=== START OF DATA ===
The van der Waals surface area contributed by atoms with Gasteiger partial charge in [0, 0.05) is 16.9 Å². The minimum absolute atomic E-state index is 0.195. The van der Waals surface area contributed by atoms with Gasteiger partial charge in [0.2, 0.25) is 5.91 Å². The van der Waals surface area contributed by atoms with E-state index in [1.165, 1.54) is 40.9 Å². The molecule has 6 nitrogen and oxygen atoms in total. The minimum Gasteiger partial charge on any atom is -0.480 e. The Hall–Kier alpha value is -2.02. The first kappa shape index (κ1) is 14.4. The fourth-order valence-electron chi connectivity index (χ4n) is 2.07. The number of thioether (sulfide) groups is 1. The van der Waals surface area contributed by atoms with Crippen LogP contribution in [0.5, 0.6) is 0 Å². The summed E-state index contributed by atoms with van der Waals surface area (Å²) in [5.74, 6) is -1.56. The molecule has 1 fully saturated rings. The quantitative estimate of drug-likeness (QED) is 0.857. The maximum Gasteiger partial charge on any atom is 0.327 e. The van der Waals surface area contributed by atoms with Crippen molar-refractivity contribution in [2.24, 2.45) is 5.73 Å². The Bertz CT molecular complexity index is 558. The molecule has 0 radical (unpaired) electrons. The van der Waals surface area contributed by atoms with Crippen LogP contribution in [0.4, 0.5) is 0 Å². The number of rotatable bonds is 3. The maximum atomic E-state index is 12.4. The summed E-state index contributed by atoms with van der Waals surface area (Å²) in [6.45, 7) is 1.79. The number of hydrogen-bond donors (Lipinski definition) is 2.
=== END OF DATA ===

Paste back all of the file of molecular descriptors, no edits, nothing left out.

The van der Waals surface area contributed by atoms with Gasteiger partial charge in [0, 0.05) is 16.9 Å². The minimum absolute atomic E-state index is 0.195. The van der Waals surface area contributed by atoms with Gasteiger partial charge in [0.2, 0.25) is 5.91 Å². The van der Waals surface area contributed by atoms with E-state index in [1.165, 1.54) is 40.9 Å². The molecule has 6 nitrogen and oxygen atoms in total. The minimum Gasteiger partial charge on any atom is -0.480 e. The Hall–Kier alpha value is -2.02. The first kappa shape index (κ1) is 14.4. The fourth-order valence-electron chi connectivity index (χ4n) is 2.07. The number of thioether (sulfide) groups is 1. The van der Waals surface area contributed by atoms with Crippen LogP contribution in [0.5, 0.6) is 0 Å². The summed E-state index contributed by atoms with van der Waals surface area (Å²) in [5.74, 6) is -1.56. The molecule has 1 fully saturated rings. The quantitative estimate of drug-likeness (QED) is 0.857. The maximum Gasteiger partial charge on any atom is 0.327 e. The van der Waals surface area contributed by atoms with Crippen molar-refractivity contribution in [2.24, 2.45) is 5.73 Å². The Bertz CT molecular complexity index is 558. The molecule has 0 radical (unpaired) electrons. The van der Waals surface area contributed by atoms with Crippen LogP contribution in [0.4, 0.5) is 0 Å². The number of rotatable bonds is 3. The maximum atomic E-state index is 12.4. The summed E-state index contributed by atoms with van der Waals surface area (Å²) in [6.45, 7) is 1.79. The number of hydrogen-bond donors (Lipinski definition) is 2.